The hallway-painting endeavor is yet another thing I maybe didn't think all the way through. Or rather, it's something I did think through, but found that all my thinking may have been in vain. I hadn't painted that hallway because, despite its being the smallest "room" on my main level, it has five doorways in it. Have you ever painted around doorways? It's a pain in the ass, I say. All that taping? All that cutting-in detail work? Not a task to be relished, in my book. But I wanted some color in that hallway, something to tie things together, I suppose. So I tried to pick a color that would coordinate nicely from all angles... that would go with the yellow in my bathroom, the sage green in my kitchen, the golden tan in my living room, the lilac in my bedroom, and the rust color in my office/library. I considered all of this, and I decided that navy blue (more specifically, "Blue Cosmos," according to the sample chip) would be a good choice.

And it is a good choice... in the daytime, anyway. As I finished the second coat this afternoon, I thought, "Good job, Stef. That wasn't so hard, was it?"

Now, however, the sun is down, and I'm gazing into my hallway and realizing it's rather unexpectedly dark and cave-like out there. I'm sort of expecting the Sleestaks to come in and take me away into the night. It will probably just take some getting used to, however, much like so much else in life. And since my over-thinking is routinely overshadowed by my tendency towards laziness, I won't be repainting it anytime soon. Perhaps I'll just have to use my hallway light more often... a light I turn on so infrequently that I've yet to change the light bulb since I moved in...

You don't have to say it. I'll say it for you, OK? "You've really put some thought into this, haven't you?"

Yes. Yes, I have. Do you have a problem with that? No? OK.


NancyPearlWannabe said...

That is totally why I bag my own groceries!

I get you on the whole bedroom clock thing. I've somehow tricked my brain into believing that it really is ten minutes later in my room than it is in the rest of the world. This will probably someday lead to trouble and I should follow your lead now, but I'll likely just continue what I'm doing until I end up an hour late to school.

lizgwiz said...

Sleestaks! I loved Land of the Lost. In college I knew a very petite girl whose real name (which I will not reveal here, in case she's all about the Google) was very similar to a character from Land of the Lost. So that became her nickname. Poor little Chaka Pakuni. ;)

Poppy Cede said...

Our store cashiers now say "do you have any special bagging requests?" I think that's so nice of them that I instantly answer "no" but then I realize: 1. we tend to bag our own groceries anyway; 2. we ALWAYS want our meat in a separate bag.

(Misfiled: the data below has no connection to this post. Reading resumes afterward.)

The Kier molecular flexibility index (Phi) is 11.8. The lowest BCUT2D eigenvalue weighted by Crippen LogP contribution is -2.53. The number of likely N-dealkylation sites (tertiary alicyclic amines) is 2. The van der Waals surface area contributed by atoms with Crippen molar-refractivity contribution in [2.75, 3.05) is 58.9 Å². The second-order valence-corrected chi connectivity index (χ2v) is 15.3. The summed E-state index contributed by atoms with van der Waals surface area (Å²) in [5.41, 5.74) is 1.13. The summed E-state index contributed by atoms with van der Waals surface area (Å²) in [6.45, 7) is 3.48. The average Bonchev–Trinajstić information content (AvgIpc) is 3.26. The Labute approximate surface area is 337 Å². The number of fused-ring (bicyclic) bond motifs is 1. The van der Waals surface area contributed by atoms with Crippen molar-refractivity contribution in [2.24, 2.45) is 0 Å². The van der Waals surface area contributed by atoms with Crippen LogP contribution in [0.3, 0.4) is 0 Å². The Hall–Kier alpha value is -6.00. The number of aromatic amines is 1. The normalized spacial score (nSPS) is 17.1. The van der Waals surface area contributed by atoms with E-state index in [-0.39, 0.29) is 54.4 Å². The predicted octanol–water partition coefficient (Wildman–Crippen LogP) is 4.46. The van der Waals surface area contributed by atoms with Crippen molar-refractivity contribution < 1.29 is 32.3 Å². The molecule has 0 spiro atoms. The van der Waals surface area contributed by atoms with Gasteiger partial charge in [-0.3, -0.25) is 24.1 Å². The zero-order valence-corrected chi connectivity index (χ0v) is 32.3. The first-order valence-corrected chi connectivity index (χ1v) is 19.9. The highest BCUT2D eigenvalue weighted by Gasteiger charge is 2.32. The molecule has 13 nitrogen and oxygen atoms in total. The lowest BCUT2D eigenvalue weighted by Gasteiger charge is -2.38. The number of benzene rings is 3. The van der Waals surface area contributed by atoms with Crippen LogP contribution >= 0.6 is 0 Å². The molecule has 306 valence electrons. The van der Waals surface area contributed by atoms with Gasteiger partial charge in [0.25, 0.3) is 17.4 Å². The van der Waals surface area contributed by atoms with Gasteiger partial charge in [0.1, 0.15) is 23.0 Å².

L Sass said...

As someone who grew up in a land where you bagged your own groceries (unless you were at the fancy grocery store, like Byerley's or Lund's), I still don't like for the grocery clerk to bag my groceries. It makes me feel like I have a servant. In a bad, guilty way. And, in an eensy-weensy control-freaky way.

stefanie said...

NPW--I am surprised how easily I made the transition to "real" time in the mornings. At bedtime, however, I'm still a little messed up. I had it in my head before that I needed to be in bed by 11:20 on my bedroom clock in order to get to bed by around 11:00 and attempt to be relatively well-rested the next day. Now that 11:20 is REALLY 11:20, I haven't quite made the shift to being in bed by 11:00. Hence, I am always, always tired. :-(

Liz--Did you know there was a remake of that show that aired in the early 90s?? I had no idea. Wikipedia also says there's a movie in the works. I guess you'll be seeing that?

Poppy--Meat in a separate bag is probably a good idea. Target Girl didn't even think of that, though. She put my chicken right beside my bananas. I chose not to say anything, as I was already being difficult and confusing (to her).

L Sass--When I first moved here, I was very thrown off by the bag-your-own trend. It wasn't that I was a princess who didn't want to do it myself; I was just stressed about getting everything packed up and out of there before the next person's stuff came down the line. Now that I've gotten the hang of it, though, I'm with you and I'd much rather bag my own. Except at Byerly's. They're so fancy and professional there that you just have to stand back and let them work their bagging magic. :-)

Anonymous said...

Did you ever stop to think that maybe some things are better acquired not at Target, but elsewhere? Somewhere you could have a proper argument concerning the selection criterion (yes, it necessarily does come down to one) of paper versus plastic. A place where the over-educated baggers appreciate a customer who knows what she wants in a bag.